For instance, if you’re a personal trainer and your gym is closed, you could reach out to your clients with an email outlining the immune system-boosting benefits of exercise, before offering virtual or park-based PT sessions, either one-to-one or in small, controlled groups. Or if you’re a coffee shop owner, you could provide an informational update, followed with useful COVID-19 home-based coffee-brewing tips and a pledge to deliver to customers in your locale. Just suggestions, but you get the picture … offer genuine value.
5. Detail the changes you’re making, including to terms of service
These can include changes to business hours, home delivery and any related changes, as well as any free or freemium services you offer. In fact, now is a great time to offer free trials, or even extend your free trials if you can.
6. Tell them about updated refund and cancellation policies, if applicable
A lot of hotels and airlines are waiving their cancellation fees for any trips booked before a certain day. Businesses with large events planned also are making special accommodations in the wake of COVID-19. If you have a major announcement like this, consider both a blog article and an email to your customers.
7. Tell them how to get in touch with you
This should be included on your website, but it won’t hurt to share it again. And if you’ve got a special hotline or emergency contact number, share it here.
When you write your message, be sure to use a welcoming, comforting tone. Let people know that you’re there to help them and that you’re going to do your best to make their lives easier — in whatever way the products or services or customer support you offer can.
If they have questions or worries, answer them to the best of your ability.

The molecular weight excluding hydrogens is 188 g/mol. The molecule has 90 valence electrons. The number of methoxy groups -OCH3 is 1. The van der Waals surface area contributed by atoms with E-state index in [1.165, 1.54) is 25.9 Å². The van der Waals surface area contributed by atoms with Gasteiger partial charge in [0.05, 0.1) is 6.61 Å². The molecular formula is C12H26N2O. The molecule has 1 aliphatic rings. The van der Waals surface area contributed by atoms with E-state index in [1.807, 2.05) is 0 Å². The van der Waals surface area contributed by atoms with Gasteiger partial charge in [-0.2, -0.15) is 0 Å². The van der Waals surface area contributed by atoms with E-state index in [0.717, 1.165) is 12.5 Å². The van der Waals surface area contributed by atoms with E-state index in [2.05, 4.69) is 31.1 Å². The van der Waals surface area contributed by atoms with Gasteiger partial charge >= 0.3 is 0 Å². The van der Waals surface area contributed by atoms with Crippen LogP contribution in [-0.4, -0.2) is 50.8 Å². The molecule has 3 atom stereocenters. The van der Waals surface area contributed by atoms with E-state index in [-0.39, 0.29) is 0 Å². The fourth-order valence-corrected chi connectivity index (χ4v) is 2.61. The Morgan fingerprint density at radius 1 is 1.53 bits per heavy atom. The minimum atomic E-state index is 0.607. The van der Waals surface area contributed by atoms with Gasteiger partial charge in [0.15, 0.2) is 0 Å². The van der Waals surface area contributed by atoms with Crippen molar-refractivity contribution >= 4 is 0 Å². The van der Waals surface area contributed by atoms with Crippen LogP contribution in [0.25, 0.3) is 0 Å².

People may get stressed out by the smallest things, but they’re only reacting to their bigger fears. So help put those fears at ease.
8. Reassure them that we’re all in this together
Finally, encourage your customers and let them know that we’re all in this situation together.
Craft mindful, conversational copy
When it comes to COVID-19 brand messaging, this is essential: read any piece of copy or communication at least thrice before sending it out.
Go through every phrase with a fine-tooth comb to ensure it’s 100% accurate and mindful of your audience.
Write conversationally, as you would speak, making sure that your language is fluent, simple and direct. That way, it will be accessible to all.
COVID-19 brand messaging: Dos & don’ts
In summary, here are the dos and don’ts for crafting messages to customers during the COVID-19 crisis:
Do. Be informational and empathetic.
Do. Ask your customers what they need and how they feel.
Do. Offer genuine solutions and deliver valuable content.
Don’t. Use complex, exclusive language.
Don’t. Go for cheap sales tactics to make a quick buck.
Don’t. Be hasty — check over your communications several times before sending them out.
Hopefully, these suggestions help you get started with crafting your messages to your customers. Open communication is vital in trying times, so keep your messages clear and constant. We’ll make it through.
Writer Dan Hughes contributed to this article.